135 - lokAdhyakshah  
136 - surAdhyakshah
137 - dharmAdhyakshah
138 - kRtAkRtah
139 - caturAtmA
140 - catur-vyUhah.
141 - catur-damshtrah.
142 - catur-bhujah.

15.135 - lokAdhyakshah
15.136 - surAdhyakshah
15.137 - dharmAdhyakshah

The Lord of the worlds, of the deva-s, and of dharma.

Om lokAdhyakshAya namah.
Om surAdhyakshAya namah
Om dharmAdhyakshAya namah.

adhyaksha means master or superintendent. Loka refers to people whose duty it is to practice dharma, sura-s refers to devas who are worshipped with the dharma, and dharma signifies the means by which this worship is performed. BhagavAn in the form of aniruddha is the presiding deity over all these, who closely observes all these and grants the fruits of the dharmic acts. He also ensures that the benefits are not obtained by those who do not observe the dharmic acts, and ensures that those who observe the dharmic acts do not go without the fruit.

An alternate interpretation is that loka refers to the people, sura-s are those who protect the people, and dharma is the means by which they protect them. BhagavAn is the controller and supervisor or master of all these. For instance, the deva-s control the natural elements and ensure that these perform in such a way that they benefit the people. Thus the rising of the sun, the rains, etc. are controlled. When the deva-s swerve from their path, BhagavAn takes over and ensures that the violations are set right. For instance, when indra got angry with the gokula-vAsi-s and tried to destroy gokulam with unending rain, Lord KRshNa bore the govardhana mountain and protected the people from indra's fury and brought indra under control.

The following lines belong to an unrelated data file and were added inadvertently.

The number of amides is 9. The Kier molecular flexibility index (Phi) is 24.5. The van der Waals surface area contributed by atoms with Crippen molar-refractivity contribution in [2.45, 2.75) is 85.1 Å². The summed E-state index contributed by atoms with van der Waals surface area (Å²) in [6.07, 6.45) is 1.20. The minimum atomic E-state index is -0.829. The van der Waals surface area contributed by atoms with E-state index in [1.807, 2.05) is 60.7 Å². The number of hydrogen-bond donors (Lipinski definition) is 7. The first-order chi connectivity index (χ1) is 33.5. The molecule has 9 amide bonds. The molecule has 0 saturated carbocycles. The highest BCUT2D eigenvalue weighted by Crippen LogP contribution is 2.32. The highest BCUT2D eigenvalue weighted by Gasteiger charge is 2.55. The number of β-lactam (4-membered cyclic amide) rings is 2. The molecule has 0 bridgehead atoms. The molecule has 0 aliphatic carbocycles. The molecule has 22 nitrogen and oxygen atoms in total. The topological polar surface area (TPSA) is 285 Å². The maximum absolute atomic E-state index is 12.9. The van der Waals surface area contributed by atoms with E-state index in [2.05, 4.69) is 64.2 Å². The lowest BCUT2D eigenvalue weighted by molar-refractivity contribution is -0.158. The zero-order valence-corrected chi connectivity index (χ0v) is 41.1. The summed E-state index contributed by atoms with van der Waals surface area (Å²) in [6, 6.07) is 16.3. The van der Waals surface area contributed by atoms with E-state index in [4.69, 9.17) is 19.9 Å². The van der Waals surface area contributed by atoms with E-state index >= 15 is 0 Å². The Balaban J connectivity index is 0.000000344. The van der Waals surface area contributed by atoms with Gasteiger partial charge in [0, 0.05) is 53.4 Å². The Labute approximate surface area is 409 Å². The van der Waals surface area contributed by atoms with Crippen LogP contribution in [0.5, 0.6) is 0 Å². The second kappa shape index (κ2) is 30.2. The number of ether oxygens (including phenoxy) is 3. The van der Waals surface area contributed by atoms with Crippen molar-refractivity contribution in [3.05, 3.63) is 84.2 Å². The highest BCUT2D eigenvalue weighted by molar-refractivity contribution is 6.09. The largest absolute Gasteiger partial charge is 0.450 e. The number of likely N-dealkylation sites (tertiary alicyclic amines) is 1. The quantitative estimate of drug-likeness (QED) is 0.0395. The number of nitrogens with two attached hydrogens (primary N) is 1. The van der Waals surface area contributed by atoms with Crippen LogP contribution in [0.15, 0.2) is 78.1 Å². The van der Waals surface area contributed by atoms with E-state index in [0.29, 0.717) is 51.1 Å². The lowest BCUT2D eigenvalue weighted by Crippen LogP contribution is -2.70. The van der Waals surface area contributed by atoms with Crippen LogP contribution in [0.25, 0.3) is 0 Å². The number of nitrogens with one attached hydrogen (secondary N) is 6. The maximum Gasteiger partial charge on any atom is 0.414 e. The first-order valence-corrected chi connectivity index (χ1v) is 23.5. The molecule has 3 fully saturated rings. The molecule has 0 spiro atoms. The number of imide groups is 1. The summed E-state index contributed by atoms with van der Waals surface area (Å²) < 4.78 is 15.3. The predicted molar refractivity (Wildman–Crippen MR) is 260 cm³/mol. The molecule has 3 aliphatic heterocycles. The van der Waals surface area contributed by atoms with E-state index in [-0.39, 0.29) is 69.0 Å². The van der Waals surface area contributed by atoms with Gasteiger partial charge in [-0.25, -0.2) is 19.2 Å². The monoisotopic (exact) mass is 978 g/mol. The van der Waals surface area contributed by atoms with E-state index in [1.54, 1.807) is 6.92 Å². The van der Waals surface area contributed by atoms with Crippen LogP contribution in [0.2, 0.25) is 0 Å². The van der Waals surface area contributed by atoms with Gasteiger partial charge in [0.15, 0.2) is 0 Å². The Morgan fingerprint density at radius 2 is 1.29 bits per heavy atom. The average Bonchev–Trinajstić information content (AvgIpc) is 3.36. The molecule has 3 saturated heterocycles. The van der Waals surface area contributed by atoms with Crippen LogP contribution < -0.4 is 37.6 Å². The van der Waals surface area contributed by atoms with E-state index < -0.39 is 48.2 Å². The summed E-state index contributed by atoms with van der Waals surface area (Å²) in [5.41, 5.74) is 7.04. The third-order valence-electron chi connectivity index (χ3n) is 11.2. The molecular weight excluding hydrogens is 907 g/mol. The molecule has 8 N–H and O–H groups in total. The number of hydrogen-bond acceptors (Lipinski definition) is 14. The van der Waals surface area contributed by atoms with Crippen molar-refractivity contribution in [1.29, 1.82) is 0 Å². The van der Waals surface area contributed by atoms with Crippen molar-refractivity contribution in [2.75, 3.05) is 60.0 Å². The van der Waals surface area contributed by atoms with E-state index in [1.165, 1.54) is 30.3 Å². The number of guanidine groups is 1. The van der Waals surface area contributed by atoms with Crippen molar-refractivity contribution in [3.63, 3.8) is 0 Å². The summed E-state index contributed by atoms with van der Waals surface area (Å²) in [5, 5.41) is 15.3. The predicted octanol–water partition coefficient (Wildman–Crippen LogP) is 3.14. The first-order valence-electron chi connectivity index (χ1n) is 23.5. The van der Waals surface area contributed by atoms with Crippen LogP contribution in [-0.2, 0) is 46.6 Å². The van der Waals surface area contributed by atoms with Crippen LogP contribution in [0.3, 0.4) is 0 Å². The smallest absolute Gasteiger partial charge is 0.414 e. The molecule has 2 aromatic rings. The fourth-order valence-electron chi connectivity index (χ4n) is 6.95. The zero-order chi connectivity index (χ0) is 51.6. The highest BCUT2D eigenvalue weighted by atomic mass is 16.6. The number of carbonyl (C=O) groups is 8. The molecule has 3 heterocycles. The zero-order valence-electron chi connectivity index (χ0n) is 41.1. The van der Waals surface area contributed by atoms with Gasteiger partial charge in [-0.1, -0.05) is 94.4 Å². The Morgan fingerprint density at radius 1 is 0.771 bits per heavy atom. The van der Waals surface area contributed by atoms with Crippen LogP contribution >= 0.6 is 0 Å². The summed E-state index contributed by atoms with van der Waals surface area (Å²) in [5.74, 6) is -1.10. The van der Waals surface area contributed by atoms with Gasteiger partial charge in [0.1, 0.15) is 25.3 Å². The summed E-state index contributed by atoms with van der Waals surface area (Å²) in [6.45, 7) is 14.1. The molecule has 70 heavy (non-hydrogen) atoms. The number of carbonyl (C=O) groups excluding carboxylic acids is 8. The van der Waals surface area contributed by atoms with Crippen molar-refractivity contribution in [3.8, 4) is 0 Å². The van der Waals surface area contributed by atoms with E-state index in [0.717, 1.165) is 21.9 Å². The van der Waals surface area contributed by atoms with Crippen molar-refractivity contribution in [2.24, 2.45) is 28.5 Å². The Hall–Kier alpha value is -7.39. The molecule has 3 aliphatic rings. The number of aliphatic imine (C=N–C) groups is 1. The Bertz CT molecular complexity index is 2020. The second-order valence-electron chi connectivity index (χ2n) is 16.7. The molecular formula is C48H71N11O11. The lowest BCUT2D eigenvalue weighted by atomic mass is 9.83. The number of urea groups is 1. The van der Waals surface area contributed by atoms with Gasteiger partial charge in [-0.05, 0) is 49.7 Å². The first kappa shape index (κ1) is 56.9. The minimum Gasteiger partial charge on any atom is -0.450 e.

138.  kRtAkRtah

a) The grantor of fruits that are this this-worldly as well as those that are eternal.
b) One who is both the cause and effect of all things.
c) One who has a form which is nitya or permanent, as well as transient forms.

SrI Sankara interprets kRta as effect (kArya rUpa) and akRta as cause (kAraNa rUpa), and thus he interprets this nAma as symbolizing that bhagavAn is both cause and effect of all things. KRtam is vyaktam (that is manifested), and akRtam is unmanifested or avyaktam. Or, the nAma can mean that bhagavAn appears with a form that is akRtam or nityam in nature, and also in forms which remain only for a limited time (kRtam).

A third interpretation is that He gives benefits which are this-worldly (kRtam), as well as eternal (akRtam), and so He is kRtAkRta.

139.  caturAtmA

One whose Self has a four-fold manifestation.